Smith Snark on Shaftesbury (Anthony Ashley Cooper, Earl of Shaftesbury)

shaftesbury lord shaftesbury smith snark

Doug Den Uyl for AdamSmithWorks

The first entry in a new series on Adam Smith getting snarky. We're looking at people and ideas that Adam Smith disagreed with vehemently. What were the issues and did Smith play fair in his criticisms? First up, Lord Shaftesbury.
The issue at hand is Adam Smith’s treatment of Shaftesbury found in Smith’s Lectures on Rhetoric and Belles Lettres (LRBL). The problem is not that Smith might disagree with Shaftesbury on some things, or that the treatment of Shaftesbury is harsh. Smith disagrees with many people, and he can be quite merciless in his diagnosis of their mistakes and misconceptions. One is immediately reminded in this connection of his discussion of Bernard Mandeville at the end of The Theory of Moral Sentiments. But virtually all readers of Smith see something a good deal more scathing, indeed arguably unfair, in his discussion of Shaftesbury. Remarkably, Smith’s attacks upon Shaftesbury are not about some substantive doctrine in economics or morals, but rather over Shaftesbury’s writing style!

Why should we be concerned about Smith’s opinion of Shaftesbury? Shaftesbury’s Characteristiks of Men, Manners, Opinions, Times published early in the 18th century (1711) was second only to John Locke’s Second Treatise in the number of times it was reprinted during that century. Shaftesbury was first among a line of thinkers that included such notables as Francis Hutcheson, David Hume, and Adam Smith who were later identified as part of what is known as the Scottish Enlightenment. It was in the areas of morality, social, economic and political ideas that Shaftesbury exerted his influence upon these and other thinkers who followed him. Thus one would certainly expect a commentary on Shaftesbury by these later thinkers, such as Smith; but one would expect such commentaries to be substantive in terms of ideas, and not about a writing style. Further, one would not expect explanations of intellectual failings in terms of a person’s health—which one also finds in Smith.

As to writing style, the main principle Smith uses to evaluate writing is as follows: 
the perfection of stile consists in Expressing in the most concise, proper and precise manner the thought of the author, and that in the manner which best conveys the sentiment, passion or affection with which it affects…him and which he designs to communicate to his reader.
(LRBL i.133) 
With this general principle, or “Rule” as Smith calls it, in mind, the problem with Shaftesbury is that 
the author seems not at all to have acted agreably to the Rule we have given above but to have formed to himself an idea of beauty of Stile abstracted from his own character, by which he proposed to regulate his Stile.
(LRBL i.138) 
Smith does not like Shaftsbury’s style because it violates his principle rule and in doing so it leads to an overly ornate and pompous use of language. Such use of language is an impediment to understanding the thoughts of an author. That in turn results in a lack of precision in conveying the message and thereby also a lack of constraints upon the responsibility of author to be clear in the message. If this were the whole story, we might move on and simply formulate our own opinions on whether and to what extent Shaftesbury violates Smith’s Rule (and whether that matters). Yet within this perhaps plausible criticism of Shaftesbury’s style, we find a number of other not so plausible “arguments” in support of the notion that Shaftesbury’s style leads him down some wrong paths. The first is the suggestion that Shaftesbury’s style is unfocused because he has no real substantive commitments, secondly that he is a kind of ideologue who chooses his friends on the basis of some abstract commitments rather than the merits of genuine arguments or sentiments, and thirdly that he is not completely trustworthy because he is drawn to fringe groups rather than the common core of the established church.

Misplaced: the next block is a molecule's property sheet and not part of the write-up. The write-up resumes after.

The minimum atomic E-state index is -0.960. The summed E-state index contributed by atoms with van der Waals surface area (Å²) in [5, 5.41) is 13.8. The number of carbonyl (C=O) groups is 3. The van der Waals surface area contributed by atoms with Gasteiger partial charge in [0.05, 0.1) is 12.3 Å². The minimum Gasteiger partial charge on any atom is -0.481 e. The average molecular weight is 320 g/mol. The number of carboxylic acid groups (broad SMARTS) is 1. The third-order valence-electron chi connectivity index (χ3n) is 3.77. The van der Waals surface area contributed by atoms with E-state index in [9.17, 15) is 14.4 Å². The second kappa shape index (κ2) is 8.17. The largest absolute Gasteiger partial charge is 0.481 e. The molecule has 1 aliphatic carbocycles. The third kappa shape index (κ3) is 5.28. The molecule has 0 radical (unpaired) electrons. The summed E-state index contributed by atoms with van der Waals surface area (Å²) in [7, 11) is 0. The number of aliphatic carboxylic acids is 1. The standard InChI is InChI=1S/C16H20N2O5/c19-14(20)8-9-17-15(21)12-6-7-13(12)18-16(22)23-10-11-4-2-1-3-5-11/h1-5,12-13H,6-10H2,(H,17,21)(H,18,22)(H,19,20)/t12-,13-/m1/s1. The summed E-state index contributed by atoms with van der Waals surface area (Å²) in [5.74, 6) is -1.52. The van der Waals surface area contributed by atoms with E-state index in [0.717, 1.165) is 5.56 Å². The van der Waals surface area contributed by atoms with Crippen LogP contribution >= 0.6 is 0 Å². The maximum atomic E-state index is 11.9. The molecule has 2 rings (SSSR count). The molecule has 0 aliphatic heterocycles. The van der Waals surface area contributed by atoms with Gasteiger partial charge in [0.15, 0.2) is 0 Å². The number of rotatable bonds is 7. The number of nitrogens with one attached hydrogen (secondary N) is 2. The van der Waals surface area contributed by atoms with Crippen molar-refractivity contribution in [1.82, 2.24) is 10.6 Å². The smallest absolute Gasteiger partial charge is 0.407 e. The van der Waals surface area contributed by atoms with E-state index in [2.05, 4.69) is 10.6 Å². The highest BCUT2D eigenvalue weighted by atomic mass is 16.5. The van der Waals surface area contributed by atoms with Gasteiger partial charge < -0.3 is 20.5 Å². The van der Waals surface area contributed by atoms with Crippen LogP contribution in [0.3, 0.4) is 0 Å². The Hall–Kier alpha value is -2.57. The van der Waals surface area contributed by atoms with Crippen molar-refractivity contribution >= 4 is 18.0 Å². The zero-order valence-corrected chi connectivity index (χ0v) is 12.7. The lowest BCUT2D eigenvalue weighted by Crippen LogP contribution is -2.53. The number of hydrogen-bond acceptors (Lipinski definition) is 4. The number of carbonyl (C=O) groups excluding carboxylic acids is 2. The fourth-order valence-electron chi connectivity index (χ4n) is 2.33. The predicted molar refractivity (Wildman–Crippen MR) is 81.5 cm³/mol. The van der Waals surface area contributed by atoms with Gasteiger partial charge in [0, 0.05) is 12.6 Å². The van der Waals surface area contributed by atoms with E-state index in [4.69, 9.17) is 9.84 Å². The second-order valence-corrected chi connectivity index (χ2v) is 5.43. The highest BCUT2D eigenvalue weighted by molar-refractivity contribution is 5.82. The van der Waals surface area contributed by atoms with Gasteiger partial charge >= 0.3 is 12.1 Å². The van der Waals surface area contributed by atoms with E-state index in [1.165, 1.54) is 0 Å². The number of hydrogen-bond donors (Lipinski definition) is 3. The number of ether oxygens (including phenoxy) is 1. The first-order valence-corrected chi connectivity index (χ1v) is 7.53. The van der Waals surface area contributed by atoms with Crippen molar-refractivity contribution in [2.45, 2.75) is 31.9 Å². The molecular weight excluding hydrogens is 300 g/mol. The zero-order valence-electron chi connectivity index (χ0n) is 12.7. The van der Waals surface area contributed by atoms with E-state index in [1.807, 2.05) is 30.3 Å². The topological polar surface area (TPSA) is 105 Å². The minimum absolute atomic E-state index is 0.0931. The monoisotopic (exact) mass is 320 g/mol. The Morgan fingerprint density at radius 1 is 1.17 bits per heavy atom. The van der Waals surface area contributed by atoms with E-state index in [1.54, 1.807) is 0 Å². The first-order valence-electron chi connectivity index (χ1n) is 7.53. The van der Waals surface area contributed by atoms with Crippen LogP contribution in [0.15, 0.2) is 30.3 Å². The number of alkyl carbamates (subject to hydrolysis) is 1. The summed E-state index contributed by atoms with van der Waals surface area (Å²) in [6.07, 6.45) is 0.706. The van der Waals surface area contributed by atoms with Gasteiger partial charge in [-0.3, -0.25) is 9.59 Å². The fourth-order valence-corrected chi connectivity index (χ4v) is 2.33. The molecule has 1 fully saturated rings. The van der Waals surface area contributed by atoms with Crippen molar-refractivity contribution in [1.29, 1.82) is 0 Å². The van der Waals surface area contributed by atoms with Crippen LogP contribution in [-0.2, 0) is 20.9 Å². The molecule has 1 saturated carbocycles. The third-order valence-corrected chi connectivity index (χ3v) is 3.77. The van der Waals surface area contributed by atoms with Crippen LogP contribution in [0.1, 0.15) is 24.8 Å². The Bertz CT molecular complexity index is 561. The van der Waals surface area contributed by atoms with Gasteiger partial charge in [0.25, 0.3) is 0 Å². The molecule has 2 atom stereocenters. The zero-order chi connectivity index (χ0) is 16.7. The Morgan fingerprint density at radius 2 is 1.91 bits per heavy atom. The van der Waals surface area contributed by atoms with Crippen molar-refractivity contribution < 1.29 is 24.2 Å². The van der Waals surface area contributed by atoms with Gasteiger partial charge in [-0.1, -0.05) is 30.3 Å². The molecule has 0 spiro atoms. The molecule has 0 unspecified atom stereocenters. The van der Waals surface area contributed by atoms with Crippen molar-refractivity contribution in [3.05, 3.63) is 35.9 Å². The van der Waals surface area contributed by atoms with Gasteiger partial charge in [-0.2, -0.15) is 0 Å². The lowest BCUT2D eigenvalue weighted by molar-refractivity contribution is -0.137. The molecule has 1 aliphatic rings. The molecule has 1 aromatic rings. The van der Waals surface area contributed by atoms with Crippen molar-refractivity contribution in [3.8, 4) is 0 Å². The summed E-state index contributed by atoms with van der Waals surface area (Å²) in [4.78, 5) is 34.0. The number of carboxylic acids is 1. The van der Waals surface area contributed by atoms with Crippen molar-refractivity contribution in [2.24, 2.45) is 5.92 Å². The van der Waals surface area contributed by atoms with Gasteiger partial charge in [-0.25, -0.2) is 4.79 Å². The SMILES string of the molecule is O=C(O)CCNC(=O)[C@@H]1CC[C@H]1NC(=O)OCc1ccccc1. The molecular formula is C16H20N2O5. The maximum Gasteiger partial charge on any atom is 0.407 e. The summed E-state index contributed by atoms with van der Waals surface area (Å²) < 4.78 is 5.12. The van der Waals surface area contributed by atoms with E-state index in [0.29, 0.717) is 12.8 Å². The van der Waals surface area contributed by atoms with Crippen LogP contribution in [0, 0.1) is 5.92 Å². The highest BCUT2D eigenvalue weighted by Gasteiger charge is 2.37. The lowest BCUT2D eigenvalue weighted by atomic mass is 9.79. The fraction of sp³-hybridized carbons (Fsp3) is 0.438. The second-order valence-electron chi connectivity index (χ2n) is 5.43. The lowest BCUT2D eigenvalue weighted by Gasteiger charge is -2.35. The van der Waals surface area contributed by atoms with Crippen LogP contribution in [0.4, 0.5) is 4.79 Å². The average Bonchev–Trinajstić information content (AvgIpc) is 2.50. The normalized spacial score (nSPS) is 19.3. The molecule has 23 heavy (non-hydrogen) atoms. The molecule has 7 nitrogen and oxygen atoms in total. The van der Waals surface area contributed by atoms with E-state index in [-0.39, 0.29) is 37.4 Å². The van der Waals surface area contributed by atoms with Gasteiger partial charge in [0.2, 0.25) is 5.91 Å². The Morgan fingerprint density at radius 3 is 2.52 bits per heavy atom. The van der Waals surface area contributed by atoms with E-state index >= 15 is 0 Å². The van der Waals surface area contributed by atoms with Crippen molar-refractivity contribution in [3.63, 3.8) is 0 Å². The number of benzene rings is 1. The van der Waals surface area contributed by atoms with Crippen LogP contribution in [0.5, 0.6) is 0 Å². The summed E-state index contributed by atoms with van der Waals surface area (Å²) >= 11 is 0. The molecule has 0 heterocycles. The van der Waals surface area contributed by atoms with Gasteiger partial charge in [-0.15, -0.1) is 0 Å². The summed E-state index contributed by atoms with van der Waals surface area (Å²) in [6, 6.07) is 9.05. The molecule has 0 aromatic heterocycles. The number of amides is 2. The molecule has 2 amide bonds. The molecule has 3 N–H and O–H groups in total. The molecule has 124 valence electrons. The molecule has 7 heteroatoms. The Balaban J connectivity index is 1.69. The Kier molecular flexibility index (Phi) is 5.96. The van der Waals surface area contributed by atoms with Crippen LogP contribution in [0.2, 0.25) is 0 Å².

But that is not all. Shaftesbury was in fact a shallow and weak reasoner, according to Smith,  because Shaftesbury was 
of a very puny and weakly constitution, always either under some disorder or in dread of falling into one. Such a habit of body is very much connected, nay almost continually attended by, a case of mind in a good measure similar. Abstract reasoning and deep searches are too fatiguing for persons of this delicate frame.
(LRBL i.139) 
Such men, Smith points out, can indulge their sensibilities without taxing their minds or constitutions. Finally, Smith claims that Shaftesbury 
shews a great ignorance of the advances [science] had then made and a contempt for its followers” because “it did not afford the amusement his disposition required and the mathematicall part particularly requires more attention and abstract thought than men of his weakly habit are generally capable of.
(LRBL i.140-141) 
If Shaftesbury had had some training in science, perhaps his reasoning would have been better and his style clearer. 

Smith is thought to have been significantly influenced by Shaftesbury, so these ad hominem attacks are all the more surprising. Why Smith takes this attitude towards Shaftesbury no one really knows. There have been speculations, for example, “Das Shaftesbury Problem,” and responses in The Adam Smith Review yet in the end, all is really still just that, speculation.